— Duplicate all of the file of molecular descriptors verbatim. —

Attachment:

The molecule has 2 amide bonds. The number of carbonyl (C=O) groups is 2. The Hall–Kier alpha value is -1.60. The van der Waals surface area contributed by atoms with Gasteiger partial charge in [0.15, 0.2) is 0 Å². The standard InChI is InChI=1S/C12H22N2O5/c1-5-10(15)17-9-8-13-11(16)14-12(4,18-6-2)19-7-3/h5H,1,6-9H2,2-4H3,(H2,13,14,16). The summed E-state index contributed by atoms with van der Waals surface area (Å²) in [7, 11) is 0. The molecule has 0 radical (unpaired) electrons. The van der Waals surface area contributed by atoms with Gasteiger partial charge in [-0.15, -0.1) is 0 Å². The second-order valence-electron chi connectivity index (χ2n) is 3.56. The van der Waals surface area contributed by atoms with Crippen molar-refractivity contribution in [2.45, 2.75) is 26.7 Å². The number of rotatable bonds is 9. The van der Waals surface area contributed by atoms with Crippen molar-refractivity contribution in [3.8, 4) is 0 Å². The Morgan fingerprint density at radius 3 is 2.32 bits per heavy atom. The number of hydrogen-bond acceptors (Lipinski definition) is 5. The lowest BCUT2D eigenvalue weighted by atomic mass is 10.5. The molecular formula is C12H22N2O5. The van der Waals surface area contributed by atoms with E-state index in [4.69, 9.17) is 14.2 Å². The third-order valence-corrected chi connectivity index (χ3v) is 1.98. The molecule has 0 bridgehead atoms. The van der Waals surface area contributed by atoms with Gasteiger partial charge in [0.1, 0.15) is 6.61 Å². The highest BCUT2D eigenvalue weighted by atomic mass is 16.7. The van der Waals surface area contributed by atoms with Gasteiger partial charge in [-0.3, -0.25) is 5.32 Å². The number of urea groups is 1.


The molecule has 2 amide bonds. The number of carbonyl (C=O) groups is 2. The Hall–Kier alpha value is -1.60. The van der Waals surface area contributed by atoms with Gasteiger partial charge in [0.15, 0.2) is 0 Å². The standard InChI is InChI=1S/C12H22N2O5/c1-5-10(15)17-9-8-13-11(16)14-12(4,18-6-2)19-7-3/h5H,1,6-9H2,2-4H3,(H2,13,14,16). The summed E-state index contributed by atoms with van der Waals surface area (Å²) in [7, 11) is 0. The molecule has 0 radical (unpaired) electrons. The van der Waals surface area contributed by atoms with Gasteiger partial charge in [-0.15, -0.1) is 0 Å². The second-order valence-electron chi connectivity index (χ2n) is 3.56. The van der Waals surface area contributed by atoms with Crippen molar-refractivity contribution in [2.45, 2.75) is 26.7 Å². The number of rotatable bonds is 9. The van der Waals surface area contributed by atoms with Crippen molar-refractivity contribution in [3.8, 4) is 0 Å². The Morgan fingerprint density at radius 3 is 2.32 bits per heavy atom. The number of hydrogen-bond acceptors (Lipinski definition) is 5. The lowest BCUT2D eigenvalue weighted by atomic mass is 10.5. The molecular formula is C12H22N2O5. The van der Waals surface area contributed by atoms with E-state index in [4.69, 9.17) is 14.2 Å². The third-order valence-corrected chi connectivity index (χ3v) is 1.98. The molecule has 0 bridgehead atoms. The van der Waals surface area contributed by atoms with Gasteiger partial charge in [0.1, 0.15) is 6.61 Å². The highest BCUT2D eigenvalue weighted by atomic mass is 16.7. The van der Waals surface area contributed by atoms with Gasteiger partial charge in [-0.3, -0.25) is 5.32 Å². The number of urea groups is 1.